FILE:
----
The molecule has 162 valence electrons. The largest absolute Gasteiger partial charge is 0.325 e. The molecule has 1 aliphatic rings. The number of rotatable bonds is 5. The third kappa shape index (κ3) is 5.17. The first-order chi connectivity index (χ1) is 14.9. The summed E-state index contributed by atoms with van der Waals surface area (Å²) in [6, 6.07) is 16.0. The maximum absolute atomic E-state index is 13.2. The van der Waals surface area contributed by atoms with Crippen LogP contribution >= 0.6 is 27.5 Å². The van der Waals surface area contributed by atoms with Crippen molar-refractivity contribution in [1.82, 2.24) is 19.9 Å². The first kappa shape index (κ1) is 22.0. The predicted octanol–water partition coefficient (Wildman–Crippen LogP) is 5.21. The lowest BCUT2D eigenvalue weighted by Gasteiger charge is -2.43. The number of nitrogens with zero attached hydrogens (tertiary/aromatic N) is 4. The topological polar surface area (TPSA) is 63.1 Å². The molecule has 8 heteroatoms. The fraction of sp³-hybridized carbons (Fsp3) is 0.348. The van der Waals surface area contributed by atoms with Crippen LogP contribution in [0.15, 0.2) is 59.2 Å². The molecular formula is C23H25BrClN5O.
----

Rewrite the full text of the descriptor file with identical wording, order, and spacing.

The molecule has 162 valence electrons. The largest absolute Gasteiger partial charge is 0.325 e. The molecule has 1 aliphatic rings. The number of rotatable bonds is 5. The third kappa shape index (κ3) is 5.17. The first-order chi connectivity index (χ1) is 14.9. The summed E-state index contributed by atoms with van der Waals surface area (Å²) in [6, 6.07) is 16.0. The maximum absolute atomic E-state index is 13.2. The van der Waals surface area contributed by atoms with Crippen LogP contribution >= 0.6 is 27.5 Å². The van der Waals surface area contributed by atoms with Crippen molar-refractivity contribution in [1.82, 2.24) is 19.9 Å². The first kappa shape index (κ1) is 22.0. The predicted octanol–water partition coefficient (Wildman–Crippen LogP) is 5.21. The lowest BCUT2D eigenvalue weighted by Gasteiger charge is -2.43. The number of nitrogens with zero attached hydrogens (tertiary/aromatic N) is 4. The topological polar surface area (TPSA) is 63.1 Å². The molecule has 8 heteroatoms. The fraction of sp³-hybridized carbons (Fsp3) is 0.348. The van der Waals surface area contributed by atoms with Crippen LogP contribution in [0.15, 0.2) is 59.2 Å². The molecular formula is C23H25BrClN5O.